South African scientists use their noodles to track pesky nurdles
In case you’ve never heard of a nurdle, you’re probably surrounded by millions of them right now: they’re the small plastic pellets (about the size of a single lentil) that make up nearly all our plastic products.
Once in the ocean, they are highly buoyant, float on the surface, and come under the direct influence of wind, waves and ocean currents. This – and their environmental persistence – mean that they are distributed widely in the world’s oceans and deposited on beaches even in remote locations.
We know that as a result of all this they kill marine life and cause major disturbance to the entire ecosystem, but tracking these pesky little pollutants is another matter altogether.
Enter a clever group of SA scientists, lead author Eckart Schumann (Nelson Mandela University), Fiona MacKay (University of KwaZulu-Natal) and Nadine Strydom (Nelson Mandela University ), who have just had a paper published in the South African Journal of Science.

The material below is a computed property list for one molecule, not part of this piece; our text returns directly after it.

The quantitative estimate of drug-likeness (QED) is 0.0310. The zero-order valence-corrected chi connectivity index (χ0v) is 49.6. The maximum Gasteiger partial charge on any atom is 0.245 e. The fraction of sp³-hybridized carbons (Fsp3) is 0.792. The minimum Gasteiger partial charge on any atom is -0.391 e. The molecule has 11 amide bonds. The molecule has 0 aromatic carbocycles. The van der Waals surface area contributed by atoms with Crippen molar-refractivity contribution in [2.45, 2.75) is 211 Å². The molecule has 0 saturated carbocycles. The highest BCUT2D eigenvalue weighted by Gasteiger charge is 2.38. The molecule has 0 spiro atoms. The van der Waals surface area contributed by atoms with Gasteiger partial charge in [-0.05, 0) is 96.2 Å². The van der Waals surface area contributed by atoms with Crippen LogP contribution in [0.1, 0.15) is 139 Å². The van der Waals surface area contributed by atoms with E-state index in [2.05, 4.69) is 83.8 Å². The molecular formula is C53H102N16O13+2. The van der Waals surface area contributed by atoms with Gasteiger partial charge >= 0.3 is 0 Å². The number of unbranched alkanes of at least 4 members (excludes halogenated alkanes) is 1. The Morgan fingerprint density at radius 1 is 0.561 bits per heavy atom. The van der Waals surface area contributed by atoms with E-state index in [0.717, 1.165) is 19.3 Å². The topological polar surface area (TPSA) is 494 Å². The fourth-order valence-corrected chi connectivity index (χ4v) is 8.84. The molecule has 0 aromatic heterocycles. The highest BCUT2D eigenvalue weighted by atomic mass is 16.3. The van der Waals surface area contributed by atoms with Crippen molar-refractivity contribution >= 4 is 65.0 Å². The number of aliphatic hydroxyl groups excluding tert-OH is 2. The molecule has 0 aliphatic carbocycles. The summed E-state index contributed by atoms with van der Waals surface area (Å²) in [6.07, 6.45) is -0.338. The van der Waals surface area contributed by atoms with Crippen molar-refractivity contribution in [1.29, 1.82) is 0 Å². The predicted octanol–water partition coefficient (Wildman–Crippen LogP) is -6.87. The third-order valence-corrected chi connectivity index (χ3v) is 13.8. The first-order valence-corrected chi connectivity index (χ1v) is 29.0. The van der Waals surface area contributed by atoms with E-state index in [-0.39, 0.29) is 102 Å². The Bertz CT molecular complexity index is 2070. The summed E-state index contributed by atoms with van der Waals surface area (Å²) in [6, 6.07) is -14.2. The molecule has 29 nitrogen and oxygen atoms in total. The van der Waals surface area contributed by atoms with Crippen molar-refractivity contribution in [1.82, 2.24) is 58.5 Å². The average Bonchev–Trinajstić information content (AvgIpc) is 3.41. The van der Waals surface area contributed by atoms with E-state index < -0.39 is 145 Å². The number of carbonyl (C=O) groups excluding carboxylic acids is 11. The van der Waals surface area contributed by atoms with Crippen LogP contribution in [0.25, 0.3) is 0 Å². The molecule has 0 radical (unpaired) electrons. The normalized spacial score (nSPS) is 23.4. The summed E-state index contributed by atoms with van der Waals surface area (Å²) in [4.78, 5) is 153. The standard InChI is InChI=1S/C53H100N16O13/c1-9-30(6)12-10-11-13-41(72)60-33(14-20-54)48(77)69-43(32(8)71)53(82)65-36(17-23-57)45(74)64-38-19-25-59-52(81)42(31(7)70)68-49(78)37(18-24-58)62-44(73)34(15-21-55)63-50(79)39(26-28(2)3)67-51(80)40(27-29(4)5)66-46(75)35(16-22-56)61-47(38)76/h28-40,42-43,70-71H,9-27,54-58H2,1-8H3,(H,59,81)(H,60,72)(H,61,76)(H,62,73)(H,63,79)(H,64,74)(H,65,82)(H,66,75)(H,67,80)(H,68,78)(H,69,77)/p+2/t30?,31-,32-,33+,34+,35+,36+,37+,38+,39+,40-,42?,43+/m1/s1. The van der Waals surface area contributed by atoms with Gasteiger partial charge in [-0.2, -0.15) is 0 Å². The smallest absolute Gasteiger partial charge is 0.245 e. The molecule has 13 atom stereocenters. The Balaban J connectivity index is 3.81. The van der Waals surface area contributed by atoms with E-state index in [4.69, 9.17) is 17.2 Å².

On October 10 2017, a major storm hit Durban and a major spill of nurdles provided an unexpected opportunity to track billions of these flat 5mm discs made of plastic.
“Almost a month later, the scale of the spill precipitated the engagement of local and global salvage and emergency response companies to clean 200km of beaches north and south of Durban,” according to Schumann.
The event was recognised to be a major pollution incident, but despite extensive efforts to collect the nurdles, nine months later less than 20% of them had been recovered.
Assisted by the strong Agulhas current, within a mere two months, the nurdles dispersed along more than 2,000km of coastline where they washed up on beaches and were reported by the public.
Schumann and colleagues reconstructed the conditions and factors in this dispersal over such a distance in a relatively short period.
They found that the nurdles were entrained in certain coastal areas for long periods, but were rapidly transported farther afield when sustained winds blew.
Scale of the spill precipitated the engagement of salvage companies Eckart Schumann
Lead author of study published in SA Journal of Science